Although, for years my family and everybody else in the neighborhood had these worship-shrines sitting in our driveways. We didn’t know what to call them, and for that matter we didn’t even know why we called that strip of concrete a “driveway.” (In older parts of town they were just dirt areas.) Anyway, all we knew was that tradition told us we had to keep filling up the four round rubber things with compressed air, and that we had to “wax and polish” the painted areas on the outside. Then one day I was digging up some gold in the basement and I found a jar with a flat shiny object in it. It had teeth, and a little round label that said “De Soto” on it. “That’s funny,” I thought, “that’s the same symbol as on the worship-shrine. I wonder if ...” Well, the rest is history. We’ve started calling them “Carrrs” because that’s the sound they make when you start them on a cold morning: “Carrr-arrr-arrr.” Who knows where they came from. They sure make life easier.

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Posted: 10 July 2013 01:19 PM   [ Ignore ]   [ # 4 ]
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I’m not sure the reporter is accurately characterizing the views of “most language scientists.” For one thing, the date most commonly thrown about for the beginning of language is 150–200,000 years ago, not 50,000. And virtually all linguists will heavily caveat any such a date with “this is a sophisticated guess, we really don’t know.” The error bar on this date has always been known to be extremely wide. Pushing it back half a million years, though, is indeed further than most would take it.

And the idea that “modernity” emerged out of a few genetic changes is by no stretch a consensus opinion. This is a hotly debated topic, not only among linguists but also anthropologists and biologists. Lots of ideas, both rooted in genetics and in environmental influences, are thrown about. While many have their pet hypotheses that they go to bat for, no reputable scientist will insist that their hypothesis is anywhere close to a certainty.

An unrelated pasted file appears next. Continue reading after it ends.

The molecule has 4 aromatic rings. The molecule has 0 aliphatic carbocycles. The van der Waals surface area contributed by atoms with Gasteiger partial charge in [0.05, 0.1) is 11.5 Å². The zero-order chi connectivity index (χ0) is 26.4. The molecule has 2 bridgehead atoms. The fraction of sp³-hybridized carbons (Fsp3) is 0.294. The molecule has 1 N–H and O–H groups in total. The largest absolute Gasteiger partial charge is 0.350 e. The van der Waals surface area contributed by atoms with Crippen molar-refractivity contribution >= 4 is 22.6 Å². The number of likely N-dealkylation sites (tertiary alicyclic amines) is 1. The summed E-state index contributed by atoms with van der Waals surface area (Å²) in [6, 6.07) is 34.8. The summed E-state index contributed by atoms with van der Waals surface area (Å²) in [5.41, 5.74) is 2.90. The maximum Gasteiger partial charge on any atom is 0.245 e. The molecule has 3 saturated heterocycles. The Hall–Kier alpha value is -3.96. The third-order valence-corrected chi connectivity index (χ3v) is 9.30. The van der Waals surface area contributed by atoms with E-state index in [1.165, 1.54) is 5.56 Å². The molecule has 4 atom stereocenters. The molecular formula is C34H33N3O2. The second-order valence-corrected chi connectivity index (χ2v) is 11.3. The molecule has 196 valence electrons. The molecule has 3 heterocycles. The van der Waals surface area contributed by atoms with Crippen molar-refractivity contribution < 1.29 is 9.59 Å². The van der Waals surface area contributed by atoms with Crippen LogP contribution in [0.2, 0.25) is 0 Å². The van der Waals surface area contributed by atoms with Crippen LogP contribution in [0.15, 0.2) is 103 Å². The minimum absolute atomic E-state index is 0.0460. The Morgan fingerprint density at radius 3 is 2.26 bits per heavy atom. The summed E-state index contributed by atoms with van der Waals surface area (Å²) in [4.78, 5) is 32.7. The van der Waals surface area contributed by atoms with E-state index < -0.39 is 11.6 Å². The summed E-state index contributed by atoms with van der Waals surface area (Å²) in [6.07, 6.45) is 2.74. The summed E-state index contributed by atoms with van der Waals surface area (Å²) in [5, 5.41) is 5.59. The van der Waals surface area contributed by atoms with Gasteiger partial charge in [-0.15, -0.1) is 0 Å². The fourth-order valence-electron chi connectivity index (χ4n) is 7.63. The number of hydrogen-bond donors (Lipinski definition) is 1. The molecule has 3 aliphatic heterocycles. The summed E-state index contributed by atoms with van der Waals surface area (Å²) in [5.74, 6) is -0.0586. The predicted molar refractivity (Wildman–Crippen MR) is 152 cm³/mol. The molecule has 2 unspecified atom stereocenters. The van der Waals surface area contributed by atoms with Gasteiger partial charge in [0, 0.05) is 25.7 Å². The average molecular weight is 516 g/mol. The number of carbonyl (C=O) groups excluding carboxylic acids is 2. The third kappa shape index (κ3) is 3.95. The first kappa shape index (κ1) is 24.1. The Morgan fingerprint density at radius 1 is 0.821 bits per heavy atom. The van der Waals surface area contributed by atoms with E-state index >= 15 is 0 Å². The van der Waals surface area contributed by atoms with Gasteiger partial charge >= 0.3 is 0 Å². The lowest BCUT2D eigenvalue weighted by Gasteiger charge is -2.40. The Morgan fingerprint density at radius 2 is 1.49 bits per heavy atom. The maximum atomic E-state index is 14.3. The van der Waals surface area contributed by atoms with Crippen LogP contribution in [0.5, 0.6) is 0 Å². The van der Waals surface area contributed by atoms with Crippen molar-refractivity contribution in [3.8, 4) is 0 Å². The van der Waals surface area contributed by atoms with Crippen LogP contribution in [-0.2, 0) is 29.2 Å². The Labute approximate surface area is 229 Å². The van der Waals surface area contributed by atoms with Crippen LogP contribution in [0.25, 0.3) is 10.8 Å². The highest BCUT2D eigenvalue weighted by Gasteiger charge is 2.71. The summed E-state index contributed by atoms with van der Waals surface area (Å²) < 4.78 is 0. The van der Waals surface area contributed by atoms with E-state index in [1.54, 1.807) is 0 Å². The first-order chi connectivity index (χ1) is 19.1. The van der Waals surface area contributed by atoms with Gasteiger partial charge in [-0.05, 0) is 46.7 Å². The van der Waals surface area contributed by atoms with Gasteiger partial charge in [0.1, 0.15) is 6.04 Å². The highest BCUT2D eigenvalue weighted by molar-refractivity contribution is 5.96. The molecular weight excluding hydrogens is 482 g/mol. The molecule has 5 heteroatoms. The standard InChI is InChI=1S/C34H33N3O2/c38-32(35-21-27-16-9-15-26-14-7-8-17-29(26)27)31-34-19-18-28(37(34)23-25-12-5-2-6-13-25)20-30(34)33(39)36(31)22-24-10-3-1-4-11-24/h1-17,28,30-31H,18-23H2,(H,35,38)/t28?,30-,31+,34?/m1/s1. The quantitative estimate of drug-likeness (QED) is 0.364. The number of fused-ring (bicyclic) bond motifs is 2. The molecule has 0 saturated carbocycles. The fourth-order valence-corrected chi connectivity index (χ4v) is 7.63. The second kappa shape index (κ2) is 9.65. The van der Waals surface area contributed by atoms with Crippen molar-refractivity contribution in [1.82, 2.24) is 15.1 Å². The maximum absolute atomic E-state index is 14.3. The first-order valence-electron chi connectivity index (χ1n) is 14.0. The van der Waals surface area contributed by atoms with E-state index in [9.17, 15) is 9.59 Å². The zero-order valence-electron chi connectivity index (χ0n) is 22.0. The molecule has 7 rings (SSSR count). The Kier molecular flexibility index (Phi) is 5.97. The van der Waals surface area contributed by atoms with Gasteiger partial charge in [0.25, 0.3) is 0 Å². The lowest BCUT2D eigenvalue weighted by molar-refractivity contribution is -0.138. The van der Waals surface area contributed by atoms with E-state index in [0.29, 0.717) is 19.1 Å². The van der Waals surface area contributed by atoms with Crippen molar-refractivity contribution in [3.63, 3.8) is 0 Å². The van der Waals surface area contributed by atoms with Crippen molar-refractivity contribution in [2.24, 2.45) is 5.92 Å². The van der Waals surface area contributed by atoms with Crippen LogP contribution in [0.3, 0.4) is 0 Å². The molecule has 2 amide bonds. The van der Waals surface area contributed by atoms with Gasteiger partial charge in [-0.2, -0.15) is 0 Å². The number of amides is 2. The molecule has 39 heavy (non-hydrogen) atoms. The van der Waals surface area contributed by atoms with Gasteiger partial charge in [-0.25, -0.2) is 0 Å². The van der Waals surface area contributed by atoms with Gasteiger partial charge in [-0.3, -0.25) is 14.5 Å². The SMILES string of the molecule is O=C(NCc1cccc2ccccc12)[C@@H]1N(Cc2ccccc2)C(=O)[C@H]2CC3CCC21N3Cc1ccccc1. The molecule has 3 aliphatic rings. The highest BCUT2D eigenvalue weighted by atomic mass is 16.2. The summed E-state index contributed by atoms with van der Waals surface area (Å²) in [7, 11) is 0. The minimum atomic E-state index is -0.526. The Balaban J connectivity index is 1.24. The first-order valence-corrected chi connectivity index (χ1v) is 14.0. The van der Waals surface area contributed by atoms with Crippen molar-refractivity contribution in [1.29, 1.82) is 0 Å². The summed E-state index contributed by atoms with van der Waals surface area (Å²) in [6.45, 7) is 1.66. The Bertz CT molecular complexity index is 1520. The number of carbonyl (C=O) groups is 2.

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Posted: 17 July 2013 01:15 PM   [ Ignore ]   [ # 5 ]
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I remember showing this image to a few friends and asking what they thought her ethnicity was. It was a link to wikipedia images from their main neanderthal entry then but has now been deleted. I found the photo again, obviously.

“Reconstruction of a Neanderthal child from Gibraltar (Anthropological Institute, University of Zürich)” This wouldn’t link for reasons of creative commons.

The swept hairstyle has to be speculative, however, and the teeth probably not too hot when/if she ever smiled. She hardly conforms to neanderthal stereotypes and I can see why I have 4 per cent of her DNA. Her appearance doesn’t mean she could speak but it gives pause considering the old knuckle-dragging, heavy-browed perception, with the former apparently based on the skeleton of a very old fellow suffering from what we now know was terrible arthritis. Those comments are completely unscientific.

[ Edited: 17 July 2013 01:40 PM by venomousbede ]
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Posted: 17 July 2013 03:45 PM   [ Ignore ]   [ # 6 ]
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That image isn’t surprising and doesn’t tell us much. Many evolutionary biologists, Stephen Jay Gould among them, have proposed that much of modern human development has been the retention of what were juvenile features in our ancestors. So one would expect that a juvenile Neanderthal might resemble a modern human rather closely, while an adult would appear strikingly different.